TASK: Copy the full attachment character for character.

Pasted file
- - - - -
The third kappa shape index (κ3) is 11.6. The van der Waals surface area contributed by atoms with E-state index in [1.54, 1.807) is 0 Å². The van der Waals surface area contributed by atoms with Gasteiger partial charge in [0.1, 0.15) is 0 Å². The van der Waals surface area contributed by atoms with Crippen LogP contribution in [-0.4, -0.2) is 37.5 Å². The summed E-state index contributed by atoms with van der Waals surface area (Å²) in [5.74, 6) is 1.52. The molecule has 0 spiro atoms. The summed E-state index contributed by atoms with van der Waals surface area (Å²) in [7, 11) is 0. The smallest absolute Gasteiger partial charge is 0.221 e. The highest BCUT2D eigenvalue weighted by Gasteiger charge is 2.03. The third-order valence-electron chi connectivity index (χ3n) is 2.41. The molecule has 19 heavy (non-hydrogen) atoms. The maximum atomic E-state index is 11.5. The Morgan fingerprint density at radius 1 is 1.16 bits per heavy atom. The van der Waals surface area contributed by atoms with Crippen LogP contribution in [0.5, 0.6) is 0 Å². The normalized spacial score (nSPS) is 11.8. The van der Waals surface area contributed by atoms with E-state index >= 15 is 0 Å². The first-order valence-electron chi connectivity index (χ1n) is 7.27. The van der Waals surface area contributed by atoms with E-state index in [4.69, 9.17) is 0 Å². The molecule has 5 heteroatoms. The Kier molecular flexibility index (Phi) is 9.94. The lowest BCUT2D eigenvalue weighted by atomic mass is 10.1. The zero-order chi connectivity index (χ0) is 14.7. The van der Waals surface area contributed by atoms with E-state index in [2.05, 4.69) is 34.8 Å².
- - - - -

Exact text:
The third kappa shape index (κ3) is 11.6. The van der Waals surface area contributed by atoms with E-state index in [1.54, 1.807) is 0 Å². The van der Waals surface area contributed by atoms with Gasteiger partial charge in [0.1, 0.15) is 0 Å². The van der Waals surface area contributed by atoms with Crippen LogP contribution in [-0.4, -0.2) is 37.5 Å². The summed E-state index contributed by atoms with van der Waals surface area (Å²) in [5.74, 6) is 1.52. The molecule has 0 spiro atoms. The summed E-state index contributed by atoms with van der Waals surface area (Å²) in [7, 11) is 0. The smallest absolute Gasteiger partial charge is 0.221 e. The highest BCUT2D eigenvalue weighted by Gasteiger charge is 2.03. The third-order valence-electron chi connectivity index (χ3n) is 2.41. The molecule has 19 heavy (non-hydrogen) atoms. The maximum atomic E-state index is 11.5. The Morgan fingerprint density at radius 1 is 1.16 bits per heavy atom. The van der Waals surface area contributed by atoms with Crippen LogP contribution in [0.5, 0.6) is 0 Å². The normalized spacial score (nSPS) is 11.8. The van der Waals surface area contributed by atoms with E-state index >= 15 is 0 Å². The first-order valence-electron chi connectivity index (χ1n) is 7.27. The van der Waals surface area contributed by atoms with E-state index in [4.69, 9.17) is 0 Å². The molecule has 5 heteroatoms. The Kier molecular flexibility index (Phi) is 9.94. The lowest BCUT2D eigenvalue weighted by atomic mass is 10.1. The zero-order chi connectivity index (χ0) is 14.7. The van der Waals surface area contributed by atoms with E-state index in [2.05, 4.69) is 34.8 Å².